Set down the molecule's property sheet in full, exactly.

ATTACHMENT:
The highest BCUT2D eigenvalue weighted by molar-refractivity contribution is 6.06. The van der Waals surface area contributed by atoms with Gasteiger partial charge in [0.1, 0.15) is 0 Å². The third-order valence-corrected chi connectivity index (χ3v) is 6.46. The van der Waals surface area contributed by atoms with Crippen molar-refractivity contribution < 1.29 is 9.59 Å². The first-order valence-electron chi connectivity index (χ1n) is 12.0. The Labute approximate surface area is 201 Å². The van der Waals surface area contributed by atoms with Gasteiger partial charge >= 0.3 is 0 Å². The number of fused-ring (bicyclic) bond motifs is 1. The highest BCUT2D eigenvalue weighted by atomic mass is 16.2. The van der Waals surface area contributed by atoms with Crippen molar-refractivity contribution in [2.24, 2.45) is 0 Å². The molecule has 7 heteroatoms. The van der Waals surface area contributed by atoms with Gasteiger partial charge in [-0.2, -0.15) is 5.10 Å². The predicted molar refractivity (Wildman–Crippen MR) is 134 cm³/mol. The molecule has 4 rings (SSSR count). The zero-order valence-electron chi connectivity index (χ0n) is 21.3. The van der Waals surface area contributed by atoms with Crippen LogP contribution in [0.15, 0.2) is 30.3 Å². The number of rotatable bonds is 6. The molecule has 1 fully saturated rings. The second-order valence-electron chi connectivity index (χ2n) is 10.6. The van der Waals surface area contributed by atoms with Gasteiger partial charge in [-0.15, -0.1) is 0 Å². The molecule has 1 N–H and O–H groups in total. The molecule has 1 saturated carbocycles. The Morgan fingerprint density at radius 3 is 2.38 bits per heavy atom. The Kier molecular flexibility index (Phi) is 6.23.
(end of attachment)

The highest BCUT2D eigenvalue weighted by molar-refractivity contribution is 6.06. The van der Waals surface area contributed by atoms with Gasteiger partial charge in [0.1, 0.15) is 0 Å². The third-order valence-corrected chi connectivity index (χ3v) is 6.46. The van der Waals surface area contributed by atoms with Crippen molar-refractivity contribution < 1.29 is 9.59 Å². The first-order valence-electron chi connectivity index (χ1n) is 12.0. The Labute approximate surface area is 201 Å². The van der Waals surface area contributed by atoms with Gasteiger partial charge >= 0.3 is 0 Å². The number of fused-ring (bicyclic) bond motifs is 1. The highest BCUT2D eigenvalue weighted by atomic mass is 16.2. The van der Waals surface area contributed by atoms with Crippen molar-refractivity contribution in [2.24, 2.45) is 0 Å². The molecule has 7 heteroatoms. The van der Waals surface area contributed by atoms with Gasteiger partial charge in [-0.2, -0.15) is 5.10 Å². The predicted molar refractivity (Wildman–Crippen MR) is 134 cm³/mol. The molecule has 4 rings (SSSR count). The zero-order valence-electron chi connectivity index (χ0n) is 21.3. The van der Waals surface area contributed by atoms with Crippen LogP contribution in [0.15, 0.2) is 30.3 Å². The number of rotatable bonds is 6. The molecule has 1 fully saturated rings. The second-order valence-electron chi connectivity index (χ2n) is 10.6. The van der Waals surface area contributed by atoms with Gasteiger partial charge in [-0.15, -0.1) is 0 Å². The molecule has 1 N–H and O–H groups in total. The molecule has 1 saturated carbocycles. The Morgan fingerprint density at radius 3 is 2.38 bits per heavy atom. The Kier molecular flexibility index (Phi) is 6.23.